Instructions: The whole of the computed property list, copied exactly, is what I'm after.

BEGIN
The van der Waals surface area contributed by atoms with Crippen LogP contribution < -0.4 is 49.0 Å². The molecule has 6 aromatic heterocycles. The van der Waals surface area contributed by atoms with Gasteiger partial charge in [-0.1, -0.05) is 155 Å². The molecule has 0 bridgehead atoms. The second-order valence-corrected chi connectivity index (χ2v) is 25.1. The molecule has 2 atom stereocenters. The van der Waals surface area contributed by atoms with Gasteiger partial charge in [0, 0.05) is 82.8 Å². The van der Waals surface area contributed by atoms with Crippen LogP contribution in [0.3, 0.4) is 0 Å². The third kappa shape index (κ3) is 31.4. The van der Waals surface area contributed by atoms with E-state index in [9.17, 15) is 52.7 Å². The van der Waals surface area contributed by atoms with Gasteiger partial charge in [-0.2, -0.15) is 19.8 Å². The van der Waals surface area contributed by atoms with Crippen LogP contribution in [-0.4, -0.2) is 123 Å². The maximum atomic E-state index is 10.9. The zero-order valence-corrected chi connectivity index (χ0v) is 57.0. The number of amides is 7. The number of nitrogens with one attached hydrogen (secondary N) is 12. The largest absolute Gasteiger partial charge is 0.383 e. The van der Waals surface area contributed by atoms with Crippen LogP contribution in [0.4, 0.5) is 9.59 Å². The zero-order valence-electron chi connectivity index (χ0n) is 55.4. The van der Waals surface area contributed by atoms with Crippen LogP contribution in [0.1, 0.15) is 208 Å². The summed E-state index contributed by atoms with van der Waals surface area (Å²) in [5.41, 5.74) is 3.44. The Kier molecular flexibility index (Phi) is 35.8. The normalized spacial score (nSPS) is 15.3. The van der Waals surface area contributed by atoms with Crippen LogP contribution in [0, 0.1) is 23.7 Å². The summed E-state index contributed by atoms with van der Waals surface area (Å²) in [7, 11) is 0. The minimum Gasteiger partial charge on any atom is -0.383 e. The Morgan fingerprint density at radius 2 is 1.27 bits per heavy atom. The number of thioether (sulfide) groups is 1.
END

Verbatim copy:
The van der Waals surface area contributed by atoms with Crippen LogP contribution < -0.4 is 49.0 Å². The molecule has 6 aromatic heterocycles. The van der Waals surface area contributed by atoms with Gasteiger partial charge in [-0.1, -0.05) is 155 Å². The molecule has 0 bridgehead atoms. The second-order valence-corrected chi connectivity index (χ2v) is 25.1. The molecule has 2 atom stereocenters. The van der Waals surface area contributed by atoms with Gasteiger partial charge in [0, 0.05) is 82.8 Å². The van der Waals surface area contributed by atoms with Crippen LogP contribution in [0.3, 0.4) is 0 Å². The third kappa shape index (κ3) is 31.4. The van der Waals surface area contributed by atoms with E-state index in [9.17, 15) is 52.7 Å². The van der Waals surface area contributed by atoms with Gasteiger partial charge in [-0.2, -0.15) is 19.8 Å². The van der Waals surface area contributed by atoms with Crippen LogP contribution in [-0.4, -0.2) is 123 Å². The maximum atomic E-state index is 10.9. The zero-order valence-corrected chi connectivity index (χ0v) is 57.0. The number of amides is 7. The number of nitrogens with one attached hydrogen (secondary N) is 12. The largest absolute Gasteiger partial charge is 0.383 e. The van der Waals surface area contributed by atoms with Crippen LogP contribution in [0.4, 0.5) is 9.59 Å². The zero-order valence-electron chi connectivity index (χ0n) is 55.4. The van der Waals surface area contributed by atoms with Crippen LogP contribution in [0.1, 0.15) is 208 Å². The summed E-state index contributed by atoms with van der Waals surface area (Å²) in [5.41, 5.74) is 3.44. The Kier molecular flexibility index (Phi) is 35.8. The normalized spacial score (nSPS) is 15.3. The van der Waals surface area contributed by atoms with Crippen LogP contribution in [0, 0.1) is 23.7 Å². The summed E-state index contributed by atoms with van der Waals surface area (Å²) in [7, 11) is 0. The minimum Gasteiger partial charge on any atom is -0.383 e. The Morgan fingerprint density at radius 2 is 1.27 bits per heavy atom. The number of thioether (sulfide) groups is 1.